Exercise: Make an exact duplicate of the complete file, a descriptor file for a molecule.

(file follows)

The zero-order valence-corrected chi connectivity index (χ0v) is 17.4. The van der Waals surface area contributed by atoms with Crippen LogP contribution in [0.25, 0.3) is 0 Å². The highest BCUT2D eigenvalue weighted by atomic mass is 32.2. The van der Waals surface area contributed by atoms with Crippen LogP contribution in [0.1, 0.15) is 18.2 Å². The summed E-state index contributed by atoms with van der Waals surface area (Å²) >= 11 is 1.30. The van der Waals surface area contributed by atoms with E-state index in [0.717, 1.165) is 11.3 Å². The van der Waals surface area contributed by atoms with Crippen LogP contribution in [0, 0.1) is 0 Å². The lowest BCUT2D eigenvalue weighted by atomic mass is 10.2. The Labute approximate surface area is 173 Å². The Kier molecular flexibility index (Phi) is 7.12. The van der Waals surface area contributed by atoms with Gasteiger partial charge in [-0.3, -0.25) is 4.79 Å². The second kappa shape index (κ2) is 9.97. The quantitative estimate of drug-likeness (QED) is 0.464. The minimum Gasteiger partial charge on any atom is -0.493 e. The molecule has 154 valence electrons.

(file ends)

The zero-order valence-corrected chi connectivity index (χ0v) is 17.4. The van der Waals surface area contributed by atoms with Crippen LogP contribution in [0.25, 0.3) is 0 Å². The highest BCUT2D eigenvalue weighted by atomic mass is 32.2. The van der Waals surface area contributed by atoms with Crippen LogP contribution in [0.1, 0.15) is 18.2 Å². The summed E-state index contributed by atoms with van der Waals surface area (Å²) >= 11 is 1.30. The van der Waals surface area contributed by atoms with E-state index in [0.717, 1.165) is 11.3 Å². The van der Waals surface area contributed by atoms with Crippen LogP contribution in [0, 0.1) is 0 Å². The lowest BCUT2D eigenvalue weighted by atomic mass is 10.2. The Labute approximate surface area is 173 Å². The Kier molecular flexibility index (Phi) is 7.12. The van der Waals surface area contributed by atoms with Gasteiger partial charge in [-0.3, -0.25) is 4.79 Å². The second kappa shape index (κ2) is 9.97. The quantitative estimate of drug-likeness (QED) is 0.464. The minimum Gasteiger partial charge on any atom is -0.493 e. The molecule has 154 valence electrons.